With less stringent environmental safeguards than Europe, Asia — and the Philippines in particular — could be facing higher incidence rates of these illnesses.
Plans to expand the Batangas thermal coal-fired power plant
Pollutants resulting from burning coal — particulate matter, sulfur dioxide and oxides of nitrogen, for example — cause injuries to the cells of airways and lungs. Particulate matter is especially harmful to the respiratory system, causing chronic bronchitis, aggravated asthma and premature death. A typical uncontrolled coal plant emits 500 tons of small airborne particles each year, says the US-based Union of Concerned Scientists.
Fisherfolk in the vicinity of the Calaca power plant also complained of decreasing fish catch since it began its operations. In the 1980s, fishermen could take home as much as 40 kg of catch per day. These days, however, they take home an average of only 2 kg per day, or a 95% decline in fish catch, according to the study conducted by the CEC.
Most fisherfolk in the area have no other means to earn an income, except for a few who moonlight as tricycle drivers.
Aside from reduced fish catch, mercury poisoning and toxic solid wastes from the coal plants’ runoff also affect communities. Fish caught in nearby seas may contain toxic levels of mercury and arsenic, which can damage vital human organs, including the nervous system, when ingested, says the US-based group National Wildlife Federation.
Semirara Mining and Power Corp., the power plant’s owner, announced plans to expand the plant’s operations and partner with Japanese power corporation Marubeni Corp, which is set to own 20% of the venture. Semirara said it is looking at adding another unit that will generate 700 megawatts (MW), bringing the total capacity of the power plant to 1300 MW.
Migraso says this is a troubling development, as the amount of power that the plant will be generating is too high. It is unclear where all this power will be used, he says. For comparison, the entire Mindanao island’s power demand is 1,653 MW, according to the Department of Energy.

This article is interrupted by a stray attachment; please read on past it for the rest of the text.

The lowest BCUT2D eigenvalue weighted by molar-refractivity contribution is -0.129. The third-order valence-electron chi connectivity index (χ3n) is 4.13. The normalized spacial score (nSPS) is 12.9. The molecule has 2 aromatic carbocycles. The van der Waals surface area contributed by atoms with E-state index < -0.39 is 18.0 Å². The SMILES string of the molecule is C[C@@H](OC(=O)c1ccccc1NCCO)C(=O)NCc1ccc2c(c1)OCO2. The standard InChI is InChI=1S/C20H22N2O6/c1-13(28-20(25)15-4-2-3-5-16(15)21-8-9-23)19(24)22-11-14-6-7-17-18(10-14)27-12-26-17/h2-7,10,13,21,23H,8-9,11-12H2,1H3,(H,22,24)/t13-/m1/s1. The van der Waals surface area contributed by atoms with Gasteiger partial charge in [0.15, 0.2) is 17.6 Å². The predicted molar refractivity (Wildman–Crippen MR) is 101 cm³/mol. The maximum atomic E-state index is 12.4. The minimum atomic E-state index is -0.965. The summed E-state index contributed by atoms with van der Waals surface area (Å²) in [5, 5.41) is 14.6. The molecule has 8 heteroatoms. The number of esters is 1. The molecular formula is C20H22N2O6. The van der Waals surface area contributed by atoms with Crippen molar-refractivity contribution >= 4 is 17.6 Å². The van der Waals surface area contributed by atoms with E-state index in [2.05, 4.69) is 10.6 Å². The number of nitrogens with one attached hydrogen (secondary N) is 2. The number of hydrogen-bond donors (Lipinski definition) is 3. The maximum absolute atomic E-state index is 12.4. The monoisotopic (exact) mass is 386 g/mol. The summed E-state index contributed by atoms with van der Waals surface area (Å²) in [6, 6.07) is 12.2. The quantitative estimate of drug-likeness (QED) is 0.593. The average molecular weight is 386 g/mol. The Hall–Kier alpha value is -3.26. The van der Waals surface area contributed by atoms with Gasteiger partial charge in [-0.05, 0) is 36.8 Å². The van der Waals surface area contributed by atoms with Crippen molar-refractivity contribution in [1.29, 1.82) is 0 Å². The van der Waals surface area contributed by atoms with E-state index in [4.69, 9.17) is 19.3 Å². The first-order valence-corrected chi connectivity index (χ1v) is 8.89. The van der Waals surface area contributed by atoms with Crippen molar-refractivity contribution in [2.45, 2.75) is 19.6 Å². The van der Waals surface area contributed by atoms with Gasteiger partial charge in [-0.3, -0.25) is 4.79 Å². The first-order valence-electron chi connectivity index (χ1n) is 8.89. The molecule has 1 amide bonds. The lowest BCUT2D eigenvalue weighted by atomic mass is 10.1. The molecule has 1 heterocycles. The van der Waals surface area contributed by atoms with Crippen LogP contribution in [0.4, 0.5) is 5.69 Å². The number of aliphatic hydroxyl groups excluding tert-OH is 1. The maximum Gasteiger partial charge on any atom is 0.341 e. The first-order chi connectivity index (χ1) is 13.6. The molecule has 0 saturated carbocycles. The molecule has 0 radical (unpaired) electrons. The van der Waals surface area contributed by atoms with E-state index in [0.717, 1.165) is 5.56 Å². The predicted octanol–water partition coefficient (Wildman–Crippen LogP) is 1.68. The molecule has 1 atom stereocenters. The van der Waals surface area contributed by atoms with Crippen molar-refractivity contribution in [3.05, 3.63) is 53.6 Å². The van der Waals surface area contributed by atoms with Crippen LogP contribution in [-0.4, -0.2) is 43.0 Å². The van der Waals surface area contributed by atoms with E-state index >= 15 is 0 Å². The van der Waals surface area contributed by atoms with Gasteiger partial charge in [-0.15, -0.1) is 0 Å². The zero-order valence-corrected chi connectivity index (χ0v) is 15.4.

Alarming dependence on fossil fuels
The Philippines has consistently relied on coal as a major source of electricity. The country currently depends on coal for 30% of its electricity needs. This is still expected to increase to 50% in the coming years, as the previous government approved in March 2016 the application of 25 new coal plants.
Duterte has repeatedly expressed his support for coal-fired power plants, which he believes are necessary for the country’s industrialization.
“At this time, whoever is the president of the Philippines would always contend with coal. There’s so much coal still that can be utilized by civilization for the next 50 to 70 years. And to be worrying about pollution, well, we just have to come to terms with that in our time, in our generation, it is really what it is. There is nothing you can do about it,” Duterte said in a speech during the ground-breaking of a coal plant in Sarangani province last January.
Migraso disagrees . “The government should not pursue coal to generate electricity for industrialization. Technology is available in developed countries. There are technology transfer laws. The important thing to consider is how renewable energy will benefit the people.”